Advanced Search
MyIDEAS: Login to save this paper or follow this series

Did the Death of Australian Inheritance Taxes Affect Deaths?

Contents:

Author Info

  • Joshua S. Gans
  • Andrew Leigh

Abstract

In 1979, Australia abolished federal inheritance taxes. Using daily deaths data, we show that approximately 50 deaths were shifted from the week before the abolition to the week after (amounting to over half of those who would have been eligible to pay the tax). Our results imply that over the very short run, the death rate is highly elastic with respect to the inheritance tax rate.

Download Info

If you experience problems downloading a file, check if you have the proper application to view it first. In case of further problems read the IDEAS help page. Note that these files are not on the IDEAS site. Please be patient as the files may be large.
File URL: http://cbe.anu.edu.au/research/papers/ceprdpapers/DP530.pdf
Our checks indicate that this address may not be valid because: 404 Not Found. If this is indeed the case, please notify ()
Download Restriction: no

Bibliographic Info

Paper provided by Centre for Economic Policy Research, Research School of Economics, Australian National University in its series CEPR Discussion Papers with number 530.

as in new window
Length:
Date of creation: Aug 2006
Date of revision:
Handle: RePEc:auu:dpaper:530

Contact details of provider:
Postal: Canberra, ACT 0200
Phone: +61 2 6125 3807
Fax: +61 2 6125 0744
Email:
Web page: http://rse.anu.edu.au/cepr.php
More information through EDIRC

Related research

Keywords: behavioural responses to taxation; timing of deaths; estate tax;

Other versions of this item:

Find related papers by JEL classification:

This paper has been announced in the following NEP Reports:

References

References listed on IDEAS
Please report citation or reference errors to , or , if you are the registered author of the cited work, log in to your RePEc Author Service profile, click on "citations" and make appropriate adjustments.:
as in new window
  1. Joshua S. Gans & Andrew Leigh, 2006. "The Millennium Bub," CEPR Discussion Papers 531, Centre for Economic Policy Research, Research School of Economics, Australian National University.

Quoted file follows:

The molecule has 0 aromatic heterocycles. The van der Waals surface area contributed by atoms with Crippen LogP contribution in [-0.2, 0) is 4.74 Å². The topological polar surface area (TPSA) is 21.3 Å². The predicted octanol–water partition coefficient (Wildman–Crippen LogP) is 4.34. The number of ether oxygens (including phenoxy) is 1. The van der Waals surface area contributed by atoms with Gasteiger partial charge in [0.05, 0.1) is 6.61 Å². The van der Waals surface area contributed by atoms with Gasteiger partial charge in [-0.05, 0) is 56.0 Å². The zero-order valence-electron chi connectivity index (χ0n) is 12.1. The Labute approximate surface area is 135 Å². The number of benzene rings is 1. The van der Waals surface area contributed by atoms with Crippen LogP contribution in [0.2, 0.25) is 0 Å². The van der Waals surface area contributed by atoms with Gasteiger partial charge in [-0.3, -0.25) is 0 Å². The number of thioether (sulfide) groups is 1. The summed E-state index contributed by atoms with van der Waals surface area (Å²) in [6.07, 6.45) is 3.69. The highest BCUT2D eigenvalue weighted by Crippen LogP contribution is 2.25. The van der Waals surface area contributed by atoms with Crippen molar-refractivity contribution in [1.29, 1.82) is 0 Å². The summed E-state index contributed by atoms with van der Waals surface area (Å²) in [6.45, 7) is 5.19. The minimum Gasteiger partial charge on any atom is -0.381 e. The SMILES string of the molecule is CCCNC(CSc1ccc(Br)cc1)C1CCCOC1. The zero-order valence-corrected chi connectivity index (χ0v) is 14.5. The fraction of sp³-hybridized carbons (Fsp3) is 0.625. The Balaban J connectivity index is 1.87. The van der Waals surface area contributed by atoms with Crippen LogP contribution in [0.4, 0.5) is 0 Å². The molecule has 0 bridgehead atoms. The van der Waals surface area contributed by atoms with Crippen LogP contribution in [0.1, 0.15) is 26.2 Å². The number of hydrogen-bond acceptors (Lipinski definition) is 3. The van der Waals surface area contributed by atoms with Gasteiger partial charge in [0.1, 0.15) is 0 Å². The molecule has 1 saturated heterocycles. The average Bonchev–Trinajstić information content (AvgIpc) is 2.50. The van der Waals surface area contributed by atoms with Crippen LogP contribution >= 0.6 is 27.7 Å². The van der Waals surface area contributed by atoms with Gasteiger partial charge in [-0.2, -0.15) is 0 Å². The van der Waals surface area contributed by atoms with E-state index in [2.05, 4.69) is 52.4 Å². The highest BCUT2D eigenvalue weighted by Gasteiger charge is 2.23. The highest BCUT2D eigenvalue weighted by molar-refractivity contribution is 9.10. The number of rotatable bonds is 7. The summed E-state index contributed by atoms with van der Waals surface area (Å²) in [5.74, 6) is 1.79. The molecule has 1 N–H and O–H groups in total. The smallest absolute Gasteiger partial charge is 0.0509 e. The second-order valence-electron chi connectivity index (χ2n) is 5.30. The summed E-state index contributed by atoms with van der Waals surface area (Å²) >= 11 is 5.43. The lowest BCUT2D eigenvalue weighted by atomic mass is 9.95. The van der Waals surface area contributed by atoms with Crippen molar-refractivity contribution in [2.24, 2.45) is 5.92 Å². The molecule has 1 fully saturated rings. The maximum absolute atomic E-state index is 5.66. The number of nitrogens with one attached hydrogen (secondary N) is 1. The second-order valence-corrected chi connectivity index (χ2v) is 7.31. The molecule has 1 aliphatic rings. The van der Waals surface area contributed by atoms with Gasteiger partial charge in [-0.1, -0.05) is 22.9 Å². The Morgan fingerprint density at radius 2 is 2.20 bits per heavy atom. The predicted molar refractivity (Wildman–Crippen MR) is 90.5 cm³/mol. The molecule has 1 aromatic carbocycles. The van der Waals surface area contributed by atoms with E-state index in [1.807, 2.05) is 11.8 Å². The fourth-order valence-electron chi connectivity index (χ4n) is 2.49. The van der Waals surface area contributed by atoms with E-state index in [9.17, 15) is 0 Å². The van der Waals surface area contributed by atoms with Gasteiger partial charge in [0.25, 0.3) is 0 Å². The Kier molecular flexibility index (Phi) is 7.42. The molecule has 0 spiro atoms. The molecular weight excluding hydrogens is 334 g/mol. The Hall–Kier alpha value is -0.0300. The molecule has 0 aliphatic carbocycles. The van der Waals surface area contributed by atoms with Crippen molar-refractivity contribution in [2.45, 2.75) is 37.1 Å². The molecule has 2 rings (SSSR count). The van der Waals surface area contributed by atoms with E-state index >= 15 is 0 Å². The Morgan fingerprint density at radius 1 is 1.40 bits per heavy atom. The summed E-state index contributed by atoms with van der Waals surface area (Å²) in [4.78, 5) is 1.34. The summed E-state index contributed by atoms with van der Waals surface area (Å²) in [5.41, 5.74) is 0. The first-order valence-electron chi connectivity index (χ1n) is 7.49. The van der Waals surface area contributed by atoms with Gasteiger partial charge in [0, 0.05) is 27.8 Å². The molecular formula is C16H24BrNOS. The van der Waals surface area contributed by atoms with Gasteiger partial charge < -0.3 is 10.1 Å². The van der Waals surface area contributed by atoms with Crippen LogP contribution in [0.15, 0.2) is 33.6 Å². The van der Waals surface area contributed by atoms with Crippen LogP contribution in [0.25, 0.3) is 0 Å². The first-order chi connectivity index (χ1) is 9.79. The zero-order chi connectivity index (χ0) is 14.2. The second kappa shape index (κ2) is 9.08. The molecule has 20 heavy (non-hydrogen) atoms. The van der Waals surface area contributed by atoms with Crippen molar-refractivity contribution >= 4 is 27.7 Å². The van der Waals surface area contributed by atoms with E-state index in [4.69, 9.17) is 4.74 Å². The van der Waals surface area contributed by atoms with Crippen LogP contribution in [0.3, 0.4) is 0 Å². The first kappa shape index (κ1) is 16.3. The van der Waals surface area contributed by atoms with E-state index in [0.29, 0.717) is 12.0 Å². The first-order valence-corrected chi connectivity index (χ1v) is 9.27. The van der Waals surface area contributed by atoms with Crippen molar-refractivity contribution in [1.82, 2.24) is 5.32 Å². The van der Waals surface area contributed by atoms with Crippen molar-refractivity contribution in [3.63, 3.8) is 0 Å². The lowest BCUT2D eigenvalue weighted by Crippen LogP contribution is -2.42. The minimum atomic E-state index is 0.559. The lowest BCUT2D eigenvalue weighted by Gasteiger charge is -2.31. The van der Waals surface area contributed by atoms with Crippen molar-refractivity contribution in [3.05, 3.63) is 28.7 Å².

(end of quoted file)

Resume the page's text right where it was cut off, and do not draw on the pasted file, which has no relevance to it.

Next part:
2. Wojciech Kopczuk & Joel Slemrod, 2003. "Dying to Save Taxes: Evidence from Estate-Tax Returns on the Death Elasticity," The Review of Economics and Statistics, MIT Press, vol. 85(2), pages 256-265, May.
  3. Joshua S. Gans & Andrew Leigh, 2006. "Born on the First of July: An (Un)natural Experiment in Birth Timing," CEPR Discussion Papers 529, Centre for Economic Policy Research, Research School of Economics, Australian National University.
Full references (including those not matched with items on IDEAS)

Citations

Citations are extracted by the CitEc Project, subscribe to its RSS feed for this item.
as in new window

Cited by:
  1. Joshua S. Gans & Andrew Leigh, 2006. "The Millennium Bub," CEPR Discussion Papers 531, Centre for Economic Policy Research, Research School of Economics, Australian National University.
  2. Eliason, Marcus & Ohlsson, Henry, 2007. "Living to Save Taxes," Working Paper Series 2007:8, Uppsala University, Department of Economics.
  3. Michael Neugart & Henry Ohlsson, 2013. "Economic incentives and the timing of births: evidence from the German parental benefit reform of 2007," Journal of Population Economics, Springer, vol. 26(1), pages 87-108, January.
  4. Eliason, Marcus & Ohlsson, Henry, 2010. "Timing of death and the repeal of the Swedish inheritance tax," Working Paper Series 2010:5, Uppsala University, Department of Economics.
  5. Gans, Joshua S. & Leigh, Andrew, 2009. "Born on the first of July: An (un)natural experiment in birth timing," Journal of Public Economics, Elsevier, vol. 93(1-2), pages 246-263, February.
  6. Schulkind, Lisa & Shapiro, Teny Maghakian, 2014. "What a difference a day makes: Quantifying the effects of birth timing manipulation on infant health," Journal of Health Economics, Elsevier, vol. 33(C), pages 139-158.
  7. Wojciech Kopczuk, 2012. "Taxation of Intergenerational Transfers and Wealth," NBER Working Papers 18584, National Bureau of Economic Research, Inc.

Lists

This item is not listed on Wikipedia, on a reading list or among the top items on IDEAS.

Statistics

Access and download statistics

Corrections

When requesting a correction, please mention this item's handle: RePEc:auu:dpaper:530. See general information about how to correct material in RePEc.

For technical questions regarding this item, or to correct its authors, title, abstract, bibliographic or download information, contact: ().

If you have authored this item and are not yet registered with RePEc, we encourage you to do it here. This allows to link your profile to this item. It also allows you to accept potential citations to this item that we are uncertain about.

If references are entirely missing, you can add them using this form.

If the full references list an item that is present in RePEc, but the system did not link to it, you can help with this form.

If you know of missing items citing this one, you can help us creating those links by adding the relevant references in the same way as above, for each refering item. If you are a registered author of this item, you may also want to check the "citations" tab in your profile, as there may be some citations waiting for confirmation.

Please note that corrections may take a couple of weeks to filter through the various RePEc services.